Last weekend the King’s Theatre hosted the Portsmouth Grammar School’s annual musical. This year the musical was ‘Crazy for You’, written and scored by George and Ira Gershwin, two of the best songwriters of the 1920s, which follows Bobby Childs (Bradley Jackson), a young man in New York whose ambition is to dance on stage. However Bobby is torn between two women: Irene (Laura Verrecchia), his fiancée who wants him to succeed in anything other than dancing, and his mother (Abby Moss), who wants him to work for her bank, neither of which want him to dance. His mother forces him to go to Deadrock, Nevada, to foreclose a rundown theatre there but on arrival Bobby falls in love with Polly(Emma Watkins), the theatre and the town. What ensues is absolute madness as Bobby tries to win over Polly and save the theatre by dressing up as Zangler (Ben Cranny-Whitehead), a famous theatre producer, and putting on a show. Whilst Irene arrives in Deadrock to get Bobby back, forming several love triangles including with Lank (Barney Carter), who owns the hotel of the town and wants to develop the theatre as part of his hotel but also wants to marry Polly. If it sounds like a lot of confusion, that’s because it is. There are constant twists and turns with a dozen side plots that are all inevitably resolved at the end of the show.
PGS really made their mark on the piece with the use of Mr Priory’s excellently executed cameo role. The show opened with Mr Priory coming on stage and explaining that the King’s Theatre would be closed down, sparking the ‘pupils’ to put on a show to save the theatre, this show being ‘Crazy for You’. This believable performance had people questioning until his reconciling phone call at the end confirming that the pupils had saved the theatre. This added an amusing and unique element to the show, though quite cheesy.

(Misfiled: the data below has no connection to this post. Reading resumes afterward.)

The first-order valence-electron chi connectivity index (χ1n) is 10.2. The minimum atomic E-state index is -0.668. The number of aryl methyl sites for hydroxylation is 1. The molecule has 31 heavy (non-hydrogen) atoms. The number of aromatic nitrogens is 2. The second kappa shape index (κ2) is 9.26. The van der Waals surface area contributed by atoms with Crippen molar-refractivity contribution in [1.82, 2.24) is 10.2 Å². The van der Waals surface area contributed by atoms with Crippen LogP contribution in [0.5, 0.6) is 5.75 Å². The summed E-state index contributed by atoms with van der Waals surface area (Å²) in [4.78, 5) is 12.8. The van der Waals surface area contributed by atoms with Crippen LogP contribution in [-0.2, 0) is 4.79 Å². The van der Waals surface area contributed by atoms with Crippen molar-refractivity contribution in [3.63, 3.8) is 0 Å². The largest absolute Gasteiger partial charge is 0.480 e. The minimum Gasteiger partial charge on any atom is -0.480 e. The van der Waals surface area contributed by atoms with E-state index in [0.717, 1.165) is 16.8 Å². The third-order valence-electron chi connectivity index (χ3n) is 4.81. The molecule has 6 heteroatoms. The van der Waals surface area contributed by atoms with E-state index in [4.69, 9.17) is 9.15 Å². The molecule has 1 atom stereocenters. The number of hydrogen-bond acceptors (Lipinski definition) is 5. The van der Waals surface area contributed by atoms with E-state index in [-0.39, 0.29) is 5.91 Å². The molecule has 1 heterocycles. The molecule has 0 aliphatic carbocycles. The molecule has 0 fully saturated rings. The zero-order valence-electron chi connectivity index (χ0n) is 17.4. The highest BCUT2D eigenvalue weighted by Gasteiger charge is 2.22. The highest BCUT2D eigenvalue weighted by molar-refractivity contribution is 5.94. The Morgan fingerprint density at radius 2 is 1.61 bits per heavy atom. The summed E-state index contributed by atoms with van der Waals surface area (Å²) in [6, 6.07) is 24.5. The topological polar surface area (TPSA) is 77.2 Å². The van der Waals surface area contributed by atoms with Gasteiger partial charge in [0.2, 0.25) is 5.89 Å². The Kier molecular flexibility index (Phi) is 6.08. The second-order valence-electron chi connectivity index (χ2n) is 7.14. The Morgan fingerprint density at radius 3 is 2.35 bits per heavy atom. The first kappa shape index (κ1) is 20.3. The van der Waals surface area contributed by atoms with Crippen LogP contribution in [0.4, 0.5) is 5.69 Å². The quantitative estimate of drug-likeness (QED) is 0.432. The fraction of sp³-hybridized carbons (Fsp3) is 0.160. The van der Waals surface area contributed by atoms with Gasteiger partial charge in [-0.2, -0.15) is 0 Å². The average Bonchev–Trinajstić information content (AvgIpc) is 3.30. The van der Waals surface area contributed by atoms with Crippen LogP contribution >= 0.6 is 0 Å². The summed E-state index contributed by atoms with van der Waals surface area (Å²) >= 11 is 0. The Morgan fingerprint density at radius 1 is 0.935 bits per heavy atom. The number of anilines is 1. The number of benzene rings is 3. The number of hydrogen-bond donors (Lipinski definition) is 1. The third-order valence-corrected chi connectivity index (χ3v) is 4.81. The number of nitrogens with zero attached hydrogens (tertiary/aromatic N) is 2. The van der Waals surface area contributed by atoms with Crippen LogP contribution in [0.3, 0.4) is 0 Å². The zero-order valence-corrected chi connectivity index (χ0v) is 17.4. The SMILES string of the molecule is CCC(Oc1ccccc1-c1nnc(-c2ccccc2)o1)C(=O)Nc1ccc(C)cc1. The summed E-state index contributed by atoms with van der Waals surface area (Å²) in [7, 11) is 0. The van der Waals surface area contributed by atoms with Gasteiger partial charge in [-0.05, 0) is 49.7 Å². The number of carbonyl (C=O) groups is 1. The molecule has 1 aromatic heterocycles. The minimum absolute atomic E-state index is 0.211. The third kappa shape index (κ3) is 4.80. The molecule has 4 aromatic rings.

The music was of course fantastic. The band played with character conducted enthusiastically, for the last time, by Mr Gladstone. This gave the cast the opportunity to sing with great ability and emotion. The musical numbers were easily the best part of the show with incredible choreography and persistent energy throughout. However there are two numbers that drew my attention particularly.
Firstly ‘Slap that Bass’ was performed with such rhythmic awareness and vigour. Jonathan Yang played the bass throughout, and in another number played the violin live, adding to the authenticity of the production. The lighting was used very effectively to complement the use of rope in the choreography. It felt musical, energetic and exciting, which is exactly how it should've felt.
‘I Got Rhythm’, I'll admit, was the number I was most looking forward to. It lived up. First of all just making it to the end of the flip filled, jump jammed, eight and a half minute number was enough to make me applaud. Not only this but continuous effort and a comfortable feel for individual characters kept the momentum and energy alive.
Other notable moments include everything with Polly’s father (Oliver Saunders), who was characterised so well and not only hilarious but simply joyful to watch and listen to (that accent). Also the Zangler-on-Zangler bar scene was a stroke of genius with unfaultable interplay between the two Zanglers and a very physical commitment to the scene. Beyond that the throwaway one liners from Lank were excellently timed for full comedic effect and the harmonising cowboy trio were delightful.
The other notable part of this production was the ambitious set. This made for some slightly clunky set changes, saved by the band I would add, but it also meant a beautiful and extravagant set was able to accentuate the feel of each scene.
Overall the performance was just a joy to watch. It was a real fun romp that made me laugh throughout. The one word I keep coming back to with this is energy which could most clearly be seen through the important performances of Floss Willcocks, leading the dancers, and Poppy Goad. An absolutely astounding show. Congratulations to all those involved.